Beijing – On astreet a few weeks ago, a man began to beat his wife. A small crowd gathered, but nobody intervened until an American leaned from his apartment window overlooking the scene and began to shoot photos.
Noticing him, a spectator stepped up to the assailant and told him to stop. “There’s a foreigner taking pictures,” he pointed out.
As the Olympic torch gets under way this week in the run-up to the– the proudest moment in modern Chinese history and a symbol of the country’s return as a major player to the international stage – that incident sheds light on one of the Beijing authorities’ key concerns as they prepare to welcome the world.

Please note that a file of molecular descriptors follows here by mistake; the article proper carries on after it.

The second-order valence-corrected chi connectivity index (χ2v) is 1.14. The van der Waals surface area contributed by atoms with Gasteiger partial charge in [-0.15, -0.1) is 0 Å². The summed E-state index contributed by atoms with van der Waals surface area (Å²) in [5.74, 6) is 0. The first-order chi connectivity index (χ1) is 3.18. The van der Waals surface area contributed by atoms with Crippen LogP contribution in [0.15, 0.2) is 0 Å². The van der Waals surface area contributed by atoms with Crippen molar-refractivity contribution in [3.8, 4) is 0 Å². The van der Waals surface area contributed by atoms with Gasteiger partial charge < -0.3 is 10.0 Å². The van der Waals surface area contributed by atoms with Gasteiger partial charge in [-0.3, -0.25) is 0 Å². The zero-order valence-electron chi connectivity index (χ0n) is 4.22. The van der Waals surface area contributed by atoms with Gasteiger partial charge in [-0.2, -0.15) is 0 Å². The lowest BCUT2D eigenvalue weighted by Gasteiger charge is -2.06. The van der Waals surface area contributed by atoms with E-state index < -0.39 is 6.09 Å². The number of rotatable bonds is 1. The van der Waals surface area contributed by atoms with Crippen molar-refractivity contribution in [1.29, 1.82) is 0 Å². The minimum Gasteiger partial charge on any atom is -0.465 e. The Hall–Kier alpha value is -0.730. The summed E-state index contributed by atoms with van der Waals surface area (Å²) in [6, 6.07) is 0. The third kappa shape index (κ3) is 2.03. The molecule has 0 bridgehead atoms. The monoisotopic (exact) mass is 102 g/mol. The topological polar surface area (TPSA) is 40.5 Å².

Outsiders must not be allowed to see anything that reflects badly on the government or the country – such as dissidents’ complaints or the unrest in Tibet – which would lose both of them face.
The Beijing Games, expected to draw half a million foreign visitors and over 20,000 journalists next August, offeran unmatched opportunity to display its extraordinary achievements over the past 30 years.
The government is keen to show how its economic development policies have pulled 400 million people out of poverty, how it has transformed Beijing into a modern, vibrant, and international city studded now with futuristic Olympic facilities, and how open the country is to intercourse with the rest of the world.
“Chinese leaders want the country to be more international, which means being put in the limelight. But the light is very hot,” says Liu Junning, a liberal intellectual at the China Cultural Research Institute.
“It will be a time not just to show, but also to hide,” he cautions. “That mind-set is deeply rooted in Chinese culture.”
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